I last discussed Brad Darrach in The Real Bobby Fischer? (February 2016), and last discussed Frank Brady in Brady on VOR America (July 2014). In their respective accounts of the 1972 Fischer - Spassky match,
- 'Bobby Fischer vs. the Rest of the World' by Brad Darrach (Stein and Day, 1975)
- 'Bobby Fischer : Profile of a Prodigy' by Frank Brady (Dover Publications, 1989)
|Brady (p.228)||Darrach (p.12)|
Saidy suggested that there was an actual plot to keep Fischer from becoming World Champion, and this involved the wire-tapping of his parents' phone. "At one point, when Bobby was talking to Davis who was in Iceland," Saidy told me later, "Bobby made a reference to one of the ICF officials as being 'stupid.' Suddenly, he heard a woman's voice cutting through the line, saying: 'He said "he's stupid."' The line was obviously tapped."
Anything is possible, of course, and Saidy added that Fischer believed, too, that the line was tapped. Such reasoning depends not only on one's political views or psychological state but on one's philosophical Weltanschauung, as well. There was a theory prevalent among a number of Americans that the Icelanders were underhandedly working with the Russians to overthrow Fischer's assault on the Soviet hegemony of chess. Aside from the personal dislike for Fischer that a number of the Icelandic chess officials openly had, I never found, during my entire three month stay in Iceland (and I had constant occasion to peep into much "classified" material), one single instance that they did anything to hinder Fischer's world championship bid. It was just the opposite. Indeed, some of the Icelandic officials were convinced that Spassky was the better player and that he was going to defeat Fischer rather easily. They were privately expecting, hoping, to see Fischer humiliated on the board.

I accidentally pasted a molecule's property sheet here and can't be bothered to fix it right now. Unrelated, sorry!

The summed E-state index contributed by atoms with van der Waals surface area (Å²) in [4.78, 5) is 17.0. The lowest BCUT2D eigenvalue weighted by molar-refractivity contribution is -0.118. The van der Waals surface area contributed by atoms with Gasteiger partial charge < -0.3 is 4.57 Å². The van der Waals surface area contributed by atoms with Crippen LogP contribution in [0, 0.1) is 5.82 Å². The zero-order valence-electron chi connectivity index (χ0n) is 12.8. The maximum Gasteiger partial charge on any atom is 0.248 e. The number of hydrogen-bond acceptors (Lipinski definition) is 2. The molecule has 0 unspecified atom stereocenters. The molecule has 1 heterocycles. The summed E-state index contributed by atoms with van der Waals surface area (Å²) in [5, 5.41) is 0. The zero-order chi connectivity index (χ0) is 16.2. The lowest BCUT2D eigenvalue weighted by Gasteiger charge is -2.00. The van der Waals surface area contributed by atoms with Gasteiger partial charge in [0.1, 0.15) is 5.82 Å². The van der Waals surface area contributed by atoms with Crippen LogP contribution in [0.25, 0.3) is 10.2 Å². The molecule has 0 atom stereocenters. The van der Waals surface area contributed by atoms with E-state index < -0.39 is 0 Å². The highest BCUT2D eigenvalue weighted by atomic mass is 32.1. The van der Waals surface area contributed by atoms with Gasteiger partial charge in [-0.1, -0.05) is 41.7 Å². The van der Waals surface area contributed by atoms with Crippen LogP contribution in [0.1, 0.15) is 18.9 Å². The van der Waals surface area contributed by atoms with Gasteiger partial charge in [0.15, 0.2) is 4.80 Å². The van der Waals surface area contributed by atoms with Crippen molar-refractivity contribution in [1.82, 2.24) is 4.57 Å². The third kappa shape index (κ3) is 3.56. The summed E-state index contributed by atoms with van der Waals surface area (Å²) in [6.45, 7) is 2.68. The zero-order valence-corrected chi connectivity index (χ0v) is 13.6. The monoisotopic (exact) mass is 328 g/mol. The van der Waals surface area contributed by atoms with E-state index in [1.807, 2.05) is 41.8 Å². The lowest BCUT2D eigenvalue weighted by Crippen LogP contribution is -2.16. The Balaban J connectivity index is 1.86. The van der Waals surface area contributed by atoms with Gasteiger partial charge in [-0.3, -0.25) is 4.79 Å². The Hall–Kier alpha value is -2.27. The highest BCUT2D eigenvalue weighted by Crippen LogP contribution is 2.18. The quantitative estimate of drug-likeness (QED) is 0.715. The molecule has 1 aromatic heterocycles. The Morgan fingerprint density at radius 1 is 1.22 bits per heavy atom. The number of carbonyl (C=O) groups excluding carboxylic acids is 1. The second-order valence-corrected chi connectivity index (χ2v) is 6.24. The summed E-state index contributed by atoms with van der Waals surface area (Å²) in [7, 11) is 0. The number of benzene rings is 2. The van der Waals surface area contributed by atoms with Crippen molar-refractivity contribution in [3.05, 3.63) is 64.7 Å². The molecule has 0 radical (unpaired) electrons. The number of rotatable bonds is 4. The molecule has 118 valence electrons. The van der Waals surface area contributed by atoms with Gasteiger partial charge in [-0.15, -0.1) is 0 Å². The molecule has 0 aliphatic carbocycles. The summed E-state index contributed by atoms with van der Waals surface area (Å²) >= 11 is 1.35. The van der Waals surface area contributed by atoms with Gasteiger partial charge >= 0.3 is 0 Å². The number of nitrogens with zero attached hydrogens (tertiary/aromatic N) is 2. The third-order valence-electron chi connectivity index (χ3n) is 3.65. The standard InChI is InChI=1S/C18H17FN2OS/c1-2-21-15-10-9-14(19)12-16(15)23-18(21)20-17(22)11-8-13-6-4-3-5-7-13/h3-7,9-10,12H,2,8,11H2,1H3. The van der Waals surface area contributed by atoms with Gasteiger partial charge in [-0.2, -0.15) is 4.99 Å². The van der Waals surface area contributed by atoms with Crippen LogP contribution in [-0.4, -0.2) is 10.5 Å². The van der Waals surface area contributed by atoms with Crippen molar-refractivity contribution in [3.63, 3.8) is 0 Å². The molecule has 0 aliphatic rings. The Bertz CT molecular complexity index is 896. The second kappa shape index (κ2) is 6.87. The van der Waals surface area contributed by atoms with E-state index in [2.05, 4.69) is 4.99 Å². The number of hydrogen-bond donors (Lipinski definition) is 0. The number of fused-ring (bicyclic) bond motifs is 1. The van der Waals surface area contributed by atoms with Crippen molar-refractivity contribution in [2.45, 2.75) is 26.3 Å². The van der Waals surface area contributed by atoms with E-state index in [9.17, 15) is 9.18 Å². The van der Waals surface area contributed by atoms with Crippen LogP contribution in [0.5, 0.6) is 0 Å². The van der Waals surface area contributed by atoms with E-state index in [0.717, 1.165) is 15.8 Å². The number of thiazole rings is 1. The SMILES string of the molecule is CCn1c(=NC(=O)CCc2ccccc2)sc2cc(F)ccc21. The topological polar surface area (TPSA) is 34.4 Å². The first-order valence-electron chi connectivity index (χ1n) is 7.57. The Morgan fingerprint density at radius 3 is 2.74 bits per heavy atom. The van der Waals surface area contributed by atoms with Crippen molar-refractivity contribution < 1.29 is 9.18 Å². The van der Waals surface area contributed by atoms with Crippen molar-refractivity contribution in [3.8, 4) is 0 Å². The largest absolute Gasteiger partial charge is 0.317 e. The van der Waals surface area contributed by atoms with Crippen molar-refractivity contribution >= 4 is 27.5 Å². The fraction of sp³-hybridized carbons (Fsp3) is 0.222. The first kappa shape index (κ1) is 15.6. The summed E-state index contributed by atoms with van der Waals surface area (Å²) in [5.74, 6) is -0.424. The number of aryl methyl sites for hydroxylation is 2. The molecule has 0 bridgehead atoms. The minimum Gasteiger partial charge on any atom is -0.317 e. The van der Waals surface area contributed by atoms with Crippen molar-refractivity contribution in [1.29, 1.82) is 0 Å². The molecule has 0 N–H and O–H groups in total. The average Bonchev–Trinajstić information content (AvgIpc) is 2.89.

Monday, June 26, I called Bobby myself.
"Hi, Brad! How ya doin'?" The words were Bobby but the voice, was startlingly confident. I had expected what I usually heard when Bobby picked up the phone, a faint suspicious uuuuh? that might mean hello or might just be electric clutter on the line. But this voice rolled out of the receiver like an orange bulging with California sunshine. I thought: "He's coming. He feels great. God help Spassky."
Bobby wanted to know everything about Reykjavik. Did I like the playing hall? What was the chess table like? How about the weather? "Sixty degrees! Wow! That's coooold! But the air's great, huh?" Then he wanted to know how Spassky looked. "Nervous," I told him, and he guffawed. "And Geller—" I intended to say something about Yefim Geller, Spassky's second.
"Geller," Bobby cut in, "is stupid!"
Then it happened. "Geller," we both heard the voice of a young woman (I assumed she was an operator) say in an Icelandic attempt to mimic Bobby's Brooklyn accent, "is stupid!"
Bobby gasped. "They're listening in on my calls!" he yelled. "I knew it! They got spies on the line!" His voice, so full a second before, jangled like an alarm clock. "That rotten little country! Call the head of the telephone company, Brad! I want that person found and fired!"
Brady gives the same story in his 2011 book about Fischer, titled 'Endgame'. The differences in the two accounts are striking. Brady's account is third person, Darrach's is first person. Brady identifies the object of Fischer's judgement as an Icelandic Chess Federation (ICF) official; Darrach identifies him as GM Geller of Spassky's team. Brady delves into the psychological underpinnings of the anecdote; Darrach reports it with emphasis on Fischer's behavior.
Darrach's account includes a literary device that he uses throughout his book.
[Bobby's] voice rolled out of the receiver like an orange bulging with California sunshine.
He was calling Fischer in Southern California, a day before he flew back to the East coast. There are dozens of such colorful similes in Darrach's book, some of which might give the impression that he didn't like Fischer or his entourage. I'll discuss these in a future post.